You're kidding me, right...?
So in my brief collecting lifetime, I had seen the Traded sets mock me with the loss of two-thirds of the Dodgers historic infield, and now I had to suffer the indignity of Dusty Baker in a friggin' Giants uniform. (By the way, that's the way I see the Giants uniforms in my head. The script across each hated player's chest reads "Friggin' Giants.") So who did the Dodgers get in this set to balance the scales? Bob Bailor, Carlos Diaz and Mike Vail. I sense a franchise slump coming on...
It was, however, another big Traded set for the ascending New York Mets, as they brought along a couple of rookie arms for their rotation in Dwight Gooden and Ron Darling, and got the right man to put it all together in manager Davey Johnson.
And here we see another big piece that was added for the impending Mets success (sorry, Bill).
The crosstown Yankees would have considerably less success with their multi-annual managerial change, but any opportunity for a new card featuring Yogi Berra in pinstripes is cause for celebration. (Given that this picture was taken on the road, those would be metaphorical pinstripes, of course...)
You know, if I had Superman's ability to fly around the Earth fast enough to turn back time, one thing I'd try to accomplish is to get Topps to abandon its idea of printing its Traded sets from this era on "premium" stock (if that's what it was supposed to be). I have no idea why they felt this was an appropriate place to experiment with something different. It's clear that the concept of the Traded set is to act as an extension of the base set. And the original Traded set in 1981 worked beautifully in that regard. But their experimentation made subsequent sets feel gimmicky. I wish they had reserved this impulse for their Purina Dog Chow cards and had let the Traded sets retain their dignity.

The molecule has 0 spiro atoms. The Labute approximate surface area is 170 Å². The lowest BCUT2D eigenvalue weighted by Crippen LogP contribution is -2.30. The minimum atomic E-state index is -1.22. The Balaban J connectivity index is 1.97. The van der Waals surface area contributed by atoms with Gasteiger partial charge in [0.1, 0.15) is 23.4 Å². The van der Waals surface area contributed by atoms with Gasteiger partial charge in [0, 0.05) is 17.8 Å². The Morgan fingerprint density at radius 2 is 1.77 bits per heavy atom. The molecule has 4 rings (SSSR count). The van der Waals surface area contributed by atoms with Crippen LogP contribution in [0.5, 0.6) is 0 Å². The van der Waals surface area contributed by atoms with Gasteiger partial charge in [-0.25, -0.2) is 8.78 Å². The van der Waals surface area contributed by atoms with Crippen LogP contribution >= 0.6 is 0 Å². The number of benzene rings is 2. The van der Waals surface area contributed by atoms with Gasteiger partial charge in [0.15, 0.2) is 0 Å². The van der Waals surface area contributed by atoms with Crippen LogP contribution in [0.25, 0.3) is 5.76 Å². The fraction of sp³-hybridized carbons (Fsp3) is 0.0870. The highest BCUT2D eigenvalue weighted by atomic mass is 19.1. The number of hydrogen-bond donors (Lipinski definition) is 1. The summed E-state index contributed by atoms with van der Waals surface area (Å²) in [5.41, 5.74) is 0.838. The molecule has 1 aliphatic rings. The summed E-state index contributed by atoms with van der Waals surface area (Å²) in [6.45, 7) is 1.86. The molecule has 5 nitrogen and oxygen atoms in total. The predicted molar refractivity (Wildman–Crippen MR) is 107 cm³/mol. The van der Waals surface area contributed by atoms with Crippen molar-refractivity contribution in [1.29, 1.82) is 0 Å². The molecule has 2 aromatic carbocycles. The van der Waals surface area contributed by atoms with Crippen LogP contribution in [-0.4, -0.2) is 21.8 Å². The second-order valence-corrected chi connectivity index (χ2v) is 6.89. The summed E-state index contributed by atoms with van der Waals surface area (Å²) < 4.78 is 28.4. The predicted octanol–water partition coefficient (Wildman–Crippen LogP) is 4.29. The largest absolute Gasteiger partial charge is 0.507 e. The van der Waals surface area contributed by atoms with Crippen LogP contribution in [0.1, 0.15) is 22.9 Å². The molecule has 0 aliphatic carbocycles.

In the case of the '84 cards, the goofy stock they chose tended to make the white borders fade to a dull cream color. The way the ink stuck to the stock and/or whatever coating they may have applied to prevent the cards from sticking together created an annoying gravelly feel when flipping through them in a stack. And they smelled bad. I will admit, however, that unlike the bright pink of the 1983 Traded set, the two-color card backs of the '84 set actually look really nice on the brighter stock. But it's not enough to redeem the misguided decision to try to get fancy.
They say absence makes the heart grow fonder, and I'm definitely digging the Montreal Expos jerseys now that they've been relegated to retro. This Pete Rose card (#103T) has to be a cardboard highlight for the international portion of the Nationals' franchise history.